Month: March 2016

Dumpling & Strand Label

Naming: Dumpling & Strand

When food scientist Jeff Casper and entrepreneur-designer Kelly McManus decided to launch a noodle company — fresh noodles featuring locally sourced cold-milled organic grains! — they asked me to help them come up with a name. What fun! Based on the team’s brand (quirky, earnest, smart, inventive, and driven by curiosity), aesthetic, and diverse offering, I came up with a list of possibilities. They chose: Dumpling & Strand Noodlers at Large. See the whole label

Concept: The Nature Conservancy

I partnered with Kelly McManus to brainstorm themes and taglines for a Nature Conservancy gala in St. Paul. At the time, the Nature Conservancy was raising public awareness of the ways in which conservation impacts not only wilderness and wildlife, but also big business–you can’t have Coke if you don’t have water. Our tagline and theme: Investing in Nature’s Return.

The Songbird’s Egg

A letter arrived on Saturday, describing an incident with an egg that filled me with bright-green envy and true delight at once. Although one cannot blame the author for declining to pass along the pale, blue egg of hope, it might have smarted less if she hadn’t expressed it quite so poetically. Here follows the lovely little note: Yesterday, while bringing out the garbage early in the morning, I nearly stepped on a pale, pale blue bird’s egg — an egg no longer than the bowl of a baby’s spoon. I expected the egg to be smashed or cracked given that it was on the concrete and within [word smudged] of someone’s shoe, but it was not. The egg was intact and shaded, in part, by a fuzzy bird feather that was stuck to the top of the egg like a royal fascinator. Knowing your fondness for little birds, my initial thought was to ship off this brown-speckled, pale-blue egg to your doorstep. surely this egg must be a sign of good fortune, and that is where …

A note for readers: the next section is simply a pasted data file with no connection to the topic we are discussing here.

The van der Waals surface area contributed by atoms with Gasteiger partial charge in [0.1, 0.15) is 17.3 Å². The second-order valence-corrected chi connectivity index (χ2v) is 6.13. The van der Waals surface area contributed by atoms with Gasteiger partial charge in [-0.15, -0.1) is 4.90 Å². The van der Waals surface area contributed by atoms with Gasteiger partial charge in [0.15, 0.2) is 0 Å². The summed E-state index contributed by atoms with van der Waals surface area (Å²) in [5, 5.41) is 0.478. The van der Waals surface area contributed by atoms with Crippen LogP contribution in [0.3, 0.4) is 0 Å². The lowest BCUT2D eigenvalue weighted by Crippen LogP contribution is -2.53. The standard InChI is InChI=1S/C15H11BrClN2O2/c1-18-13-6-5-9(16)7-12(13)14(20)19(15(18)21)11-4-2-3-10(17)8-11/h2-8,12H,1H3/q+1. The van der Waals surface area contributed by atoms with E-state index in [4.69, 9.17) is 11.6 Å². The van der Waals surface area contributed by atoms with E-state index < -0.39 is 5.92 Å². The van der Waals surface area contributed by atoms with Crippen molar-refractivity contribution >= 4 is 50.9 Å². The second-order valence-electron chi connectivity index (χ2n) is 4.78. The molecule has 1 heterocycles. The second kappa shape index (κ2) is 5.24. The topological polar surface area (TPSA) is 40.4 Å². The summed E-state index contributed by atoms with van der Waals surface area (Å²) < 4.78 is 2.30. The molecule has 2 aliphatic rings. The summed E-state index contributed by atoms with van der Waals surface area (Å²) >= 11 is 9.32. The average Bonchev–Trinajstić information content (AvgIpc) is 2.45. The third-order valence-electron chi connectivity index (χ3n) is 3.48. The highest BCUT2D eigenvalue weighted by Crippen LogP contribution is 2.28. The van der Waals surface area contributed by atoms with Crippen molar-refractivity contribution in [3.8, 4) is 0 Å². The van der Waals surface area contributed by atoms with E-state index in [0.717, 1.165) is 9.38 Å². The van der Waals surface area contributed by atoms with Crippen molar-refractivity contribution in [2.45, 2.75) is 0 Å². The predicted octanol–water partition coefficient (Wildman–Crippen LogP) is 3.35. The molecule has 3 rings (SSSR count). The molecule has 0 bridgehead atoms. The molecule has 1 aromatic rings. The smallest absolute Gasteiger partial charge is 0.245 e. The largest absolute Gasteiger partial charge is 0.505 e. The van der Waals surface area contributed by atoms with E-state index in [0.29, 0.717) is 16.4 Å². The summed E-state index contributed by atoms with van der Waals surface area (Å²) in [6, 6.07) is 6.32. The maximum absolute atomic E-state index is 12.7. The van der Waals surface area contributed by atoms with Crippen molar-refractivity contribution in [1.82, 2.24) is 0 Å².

a pile of pretty letters

Letters of Condolence

I love letters, and recently there have been a great many letters exchanged — as you can see from the photo here. Letters from far-flung, eastern hotels on lovely, thick stationery. Handmade notes with tidbits of poetry and garden updates. Silly postcards and brief, but heartfelt birthday wishes. There have also been notes of condolence. My sweet grammy passed away. She was the last of the grands, and a very good friend to me. As a kid, she let me run straight from the lake into the house — barefoot and sopping wet — and filled me with homemade pies, cookies and jam, another contributor to my lifelong love of good food. She indulged my eccentricities, allowing me not only to sleep in the musty room over the garage rather than in the house, but also to hunker down in an ancient feather bed there for hours, sometimes whole days, reading. Of course, we didn’t always get along: She insisted on good manners and took away my sweets the day I bit my older brother on the stomach for …

On Raising Chickens